Sticking together Lacrosse's extended family displayed in Hopkins-Carolina match

April 04, 1991|By Doug Brown | Doug Brown,Evening Sun Staff

It will be more than just a clash between No. 1 and No. 2 when North Carolina entertains Johns Hopkins Saturday. It also will be one of the chapter meetings of the lacrosse lodge.

This is true of most lacrosse games. The sport is so small, so regional, that most of the players and coaches know each other.

"There are only two major lacrosse areas, Baltimore and New York," said Brian Voelker. "If you didn't meet a guy when you were in high school, you meet him through friends later."

Take Voelker, for example. A Johns Hopkins senior defenseman and tri-captain, Voelker went to Gilman. There he served as a co-captain in 1987 with another defenseman, Brooks Matthews, who -- Are you ready for this? -- is now a senior defenseman and tri-captain at North Carolina.

"One of my closest friends from high school," Voelker said.

Matthews phoned Voelker on Easter when he was in town after North Carolina's victory at Maryland. They congratulated each other on their teams' victories, discussed family and girlfriends and then:

"See you this week."

Of course, at the chapter meeting of the lodge in Chapel Hill, N.C.

As defensemen, Voelker and Matthews won't meet head-to-head, but Voelker's opponent won't be a stranger, even though Tar Heels attackman Dennis Goldstein is from Stony Brook, N.Y.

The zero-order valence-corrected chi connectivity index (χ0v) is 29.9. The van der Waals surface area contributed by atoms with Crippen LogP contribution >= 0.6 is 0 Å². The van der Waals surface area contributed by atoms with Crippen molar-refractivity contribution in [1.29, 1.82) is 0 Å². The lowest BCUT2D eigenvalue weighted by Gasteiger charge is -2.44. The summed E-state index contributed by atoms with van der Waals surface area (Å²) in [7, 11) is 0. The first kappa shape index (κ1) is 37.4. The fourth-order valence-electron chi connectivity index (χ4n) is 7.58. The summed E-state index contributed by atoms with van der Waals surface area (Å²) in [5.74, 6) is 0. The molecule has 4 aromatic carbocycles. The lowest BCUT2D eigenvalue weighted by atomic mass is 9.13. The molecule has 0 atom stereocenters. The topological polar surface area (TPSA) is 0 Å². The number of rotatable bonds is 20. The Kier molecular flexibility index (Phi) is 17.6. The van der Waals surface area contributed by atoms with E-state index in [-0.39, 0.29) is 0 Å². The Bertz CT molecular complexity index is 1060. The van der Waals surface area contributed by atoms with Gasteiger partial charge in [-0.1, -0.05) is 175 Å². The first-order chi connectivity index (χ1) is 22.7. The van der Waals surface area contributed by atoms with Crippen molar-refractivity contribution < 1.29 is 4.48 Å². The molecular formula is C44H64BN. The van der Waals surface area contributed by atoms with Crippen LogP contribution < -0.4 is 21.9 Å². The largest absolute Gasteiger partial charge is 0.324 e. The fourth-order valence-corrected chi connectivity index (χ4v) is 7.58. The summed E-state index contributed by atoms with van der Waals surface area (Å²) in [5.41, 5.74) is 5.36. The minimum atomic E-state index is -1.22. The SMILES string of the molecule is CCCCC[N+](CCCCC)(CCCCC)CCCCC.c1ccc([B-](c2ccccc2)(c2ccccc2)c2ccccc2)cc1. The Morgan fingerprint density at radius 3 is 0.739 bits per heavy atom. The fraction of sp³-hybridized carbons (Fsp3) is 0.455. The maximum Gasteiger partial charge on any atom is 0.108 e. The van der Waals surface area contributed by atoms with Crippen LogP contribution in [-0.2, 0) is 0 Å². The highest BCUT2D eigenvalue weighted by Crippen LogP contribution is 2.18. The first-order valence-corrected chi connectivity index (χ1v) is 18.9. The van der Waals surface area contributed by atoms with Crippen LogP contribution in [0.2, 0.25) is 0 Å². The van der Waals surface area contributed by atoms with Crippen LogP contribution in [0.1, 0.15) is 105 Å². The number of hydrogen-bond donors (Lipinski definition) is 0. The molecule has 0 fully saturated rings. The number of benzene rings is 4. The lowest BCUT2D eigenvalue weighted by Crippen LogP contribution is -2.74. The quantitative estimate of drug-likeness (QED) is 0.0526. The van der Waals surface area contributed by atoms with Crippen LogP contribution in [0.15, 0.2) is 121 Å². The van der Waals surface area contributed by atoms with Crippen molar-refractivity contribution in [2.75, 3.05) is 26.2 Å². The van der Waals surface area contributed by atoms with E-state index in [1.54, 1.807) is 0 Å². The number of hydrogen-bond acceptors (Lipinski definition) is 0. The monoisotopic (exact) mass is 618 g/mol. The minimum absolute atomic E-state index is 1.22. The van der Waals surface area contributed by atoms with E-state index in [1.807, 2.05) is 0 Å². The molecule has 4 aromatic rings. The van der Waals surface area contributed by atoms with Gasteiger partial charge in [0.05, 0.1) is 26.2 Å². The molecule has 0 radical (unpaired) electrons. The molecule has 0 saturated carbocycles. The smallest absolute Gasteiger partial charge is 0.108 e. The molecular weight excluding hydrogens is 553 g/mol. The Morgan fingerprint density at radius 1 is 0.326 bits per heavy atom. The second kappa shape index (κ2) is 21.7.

Seems Voelker and two teammates, Seth Tierney and Jim Harkin, went to a football game at Duke last fall and spent part of the weekend with Harkin's high school crony -- Dennis Goldstein.

Call it an out-of-season chapter meeting of the lodge.

Hopkins coach Tony Seaman makes it a practice to assign Voelker to the opponent's best attackman. "Our best against their best," is the way he puts it. Goldstein is Carolina's leading scorer.

"We think Voelker is the best defenseman in the country," Seaman said. "He does everything. He's our fastest player by far, has knowledge of the field, finds the open man, knocks passes down, intercepts them and shoots as well as anyone on the team. Two shots this season, two goals."

Last week, Voelker drew Virginia's Kevin Pehlke, who came in with 26 goals in six games. Voelker restricted him to one.

"He took away Pehlke's right hand by overplaying him to that side," Seaman said. "Brian isn't really a takeaway defenseman, although you couldn't prove that Saturday. He took it away from Pehlke four or five times."

Just as he studied Pehlke's moves and tendencies, Voelker is concentrating now on Goldstein's.

"He likes to drive right and then turn left, and vice versa," Voelker said. "I'll try to turn him back and make him play behind the goal."

Voelker began playing lacrosse, and defense, at the age of 9. His strength, then, is that "I don't make a lot of stupid mistakes because I've played a long time."

In view of Seaman's flattering comments about his offensive abilities, however, it's a wonder Voelker doesn't yearn for a transfer to attack.

"No, no," Seaman said. "He's too valuable where he is."

Anyway, Voelker said, "I don't like to get beat on. I'd rather be the one doing the beating."

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